Molecular links between retinal determination factors and the oscillator mechanism

  • Indrayani Ghangrekar

    Student thesis: Phd


    The past two decades have highlighted the utility in using the fruit fly Drosophila as a model organism for unravelling the molecular and functional complexities of two important fields of research: the systems that guide retinal determination (RD) and circadian rhythms (the daily body clock or oscillator). RD and clock factors are of great interest as they are: (1) highly conserved in vertebrates; (2) also essential for other physiological systems; (3) implicated in several congenital disorders and other diseases.The RD factors operate within a network in which several of their interactions have been described. Two such factors, eyes absent (eya) and sine oculis (so), are known to function as a unit to direct transcriptional regulation during photoreceptor (PR) differentiation. The regulation of eya and so by a transcriptional repressor at the heart of the clock mechanism, vrille (vri), is here investigated. Two distinct observations advocated exploration of a link between vri and eya/ so is of interest. (1) vri is a core component of the clock and interacts with RD but the RD function is unknown. (2) Recent evidence suggests that an RD factor directly upstream of eya and so, twin-of-eyeless (toy), interacts with the oscillator mechanism through direct and indirect pathways. It is possible that the indirect influences of toy on the oscillator are mediated via eya and/ or so. Interactions between eya, so and vri during RD and within oscillator cells are investigated here.Eye development function was studied using immunohistochemistry and transgenic manipulation. VRI is not expressed within the developed PRs; rather, expression of VRI is down-regulated prior to differentiation. In addition, conversely to the hypothesised role, VRI is co-expressed with EYA in some regions. Together with data from transgenic manipulation of VRI regional expression, I propose that VRI is predominantly part of a developmental pathway but can attenuate eya and so expression.The VRI binding site has been described previously and several sites were identified within eya/ so loci, some of which were tested in an in vitro binding assay. Two such sites were located adjacent to a known enhancer of so. I generated two transgenic fly lines containing: 1) an extension of the original enhancer to contain the VRI sites; and 2) a similar construct with the VRI sites ablated. Comparison of the original enhancer to those from the current study confirmed that the VRI sites attenuate expression and that intervening regions must contain binding sites for other transcription factors.In adult brains over a circadian light-dark cycle, EYA protein was expressed in three of the central brain clock neurones. Furthermore, expression of eya and so transcripts in adult heads, PRs and the brain, changed over the light/ dark cycle independently of the clock - indicating that their expression is modulated over the light-dark cycle but not by the oscillator mechanism.These data suggest interactions between eye development factors eya/ so and oscillator components, or, the light/ dark cycle exist. These interactions may be important for tissue-specific circadian physiology as well as the overall oscillator mechanism and offer an intriguing route for future investigation.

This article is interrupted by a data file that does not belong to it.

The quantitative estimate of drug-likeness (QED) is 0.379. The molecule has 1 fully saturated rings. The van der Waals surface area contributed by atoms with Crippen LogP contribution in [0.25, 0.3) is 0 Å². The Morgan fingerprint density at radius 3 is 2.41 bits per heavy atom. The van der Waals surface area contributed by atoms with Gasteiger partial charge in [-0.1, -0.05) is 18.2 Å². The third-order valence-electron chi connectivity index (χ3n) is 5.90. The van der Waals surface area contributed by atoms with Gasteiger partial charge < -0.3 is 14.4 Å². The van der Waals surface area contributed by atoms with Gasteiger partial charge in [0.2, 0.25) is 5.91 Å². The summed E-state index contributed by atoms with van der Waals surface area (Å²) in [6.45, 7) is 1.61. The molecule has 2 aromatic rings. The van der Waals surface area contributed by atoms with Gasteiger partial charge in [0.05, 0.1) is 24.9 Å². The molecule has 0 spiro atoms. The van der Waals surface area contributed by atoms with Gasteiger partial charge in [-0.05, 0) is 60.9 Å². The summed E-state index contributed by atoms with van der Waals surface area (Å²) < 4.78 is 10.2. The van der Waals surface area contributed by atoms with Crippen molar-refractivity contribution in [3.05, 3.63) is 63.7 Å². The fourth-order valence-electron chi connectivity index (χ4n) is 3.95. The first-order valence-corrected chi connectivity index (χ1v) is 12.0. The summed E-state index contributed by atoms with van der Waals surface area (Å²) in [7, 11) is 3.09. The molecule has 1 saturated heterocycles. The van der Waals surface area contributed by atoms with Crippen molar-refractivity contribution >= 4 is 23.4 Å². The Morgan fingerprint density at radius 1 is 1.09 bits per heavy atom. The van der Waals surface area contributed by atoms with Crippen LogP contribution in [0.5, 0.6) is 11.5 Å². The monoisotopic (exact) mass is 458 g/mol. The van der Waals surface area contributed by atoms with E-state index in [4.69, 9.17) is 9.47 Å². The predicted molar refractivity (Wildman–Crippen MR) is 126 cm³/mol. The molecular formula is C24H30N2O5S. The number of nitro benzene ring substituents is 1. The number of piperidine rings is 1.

Date of Award1 Aug 2011
    Original languageEnglish
    Awarding Institution
    • The University of Manchester
    SupervisorNicholas Glossop (Supervisor) & Andreas Prokop (Supervisor)


    • gene regulation
    • circadian rhythms
    • Drosophila
    • eye development

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